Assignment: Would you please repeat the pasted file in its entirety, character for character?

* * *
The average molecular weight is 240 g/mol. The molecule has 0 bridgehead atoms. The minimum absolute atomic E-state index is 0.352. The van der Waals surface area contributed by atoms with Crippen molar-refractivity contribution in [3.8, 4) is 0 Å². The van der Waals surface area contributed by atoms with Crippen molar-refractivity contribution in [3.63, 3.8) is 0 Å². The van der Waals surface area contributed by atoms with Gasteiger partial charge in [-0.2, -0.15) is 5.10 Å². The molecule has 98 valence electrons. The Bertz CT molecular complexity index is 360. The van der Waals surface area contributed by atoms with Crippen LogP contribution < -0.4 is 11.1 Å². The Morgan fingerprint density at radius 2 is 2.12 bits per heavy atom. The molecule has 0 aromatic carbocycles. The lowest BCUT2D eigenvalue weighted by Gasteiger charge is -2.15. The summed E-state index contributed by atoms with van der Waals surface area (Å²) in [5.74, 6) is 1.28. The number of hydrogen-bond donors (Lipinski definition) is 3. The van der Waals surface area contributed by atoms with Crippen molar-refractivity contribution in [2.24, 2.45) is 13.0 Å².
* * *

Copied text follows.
The average molecular weight is 240 g/mol. The molecule has 0 bridgehead atoms. The minimum absolute atomic E-state index is 0.352. The van der Waals surface area contributed by atoms with Crippen molar-refractivity contribution in [3.8, 4) is 0 Å². The van der Waals surface area contributed by atoms with Crippen molar-refractivity contribution in [3.63, 3.8) is 0 Å². The van der Waals surface area contributed by atoms with Gasteiger partial charge in [-0.2, -0.15) is 5.10 Å². The molecule has 98 valence electrons. The Bertz CT molecular complexity index is 360. The van der Waals surface area contributed by atoms with Crippen LogP contribution < -0.4 is 11.1 Å². The Morgan fingerprint density at radius 2 is 2.12 bits per heavy atom. The molecule has 0 aromatic carbocycles. The lowest BCUT2D eigenvalue weighted by Gasteiger charge is -2.15. The summed E-state index contributed by atoms with van der Waals surface area (Å²) in [5.74, 6) is 1.28. The number of hydrogen-bond donors (Lipinski definition) is 3. The van der Waals surface area contributed by atoms with Crippen molar-refractivity contribution in [2.24, 2.45) is 13.0 Å².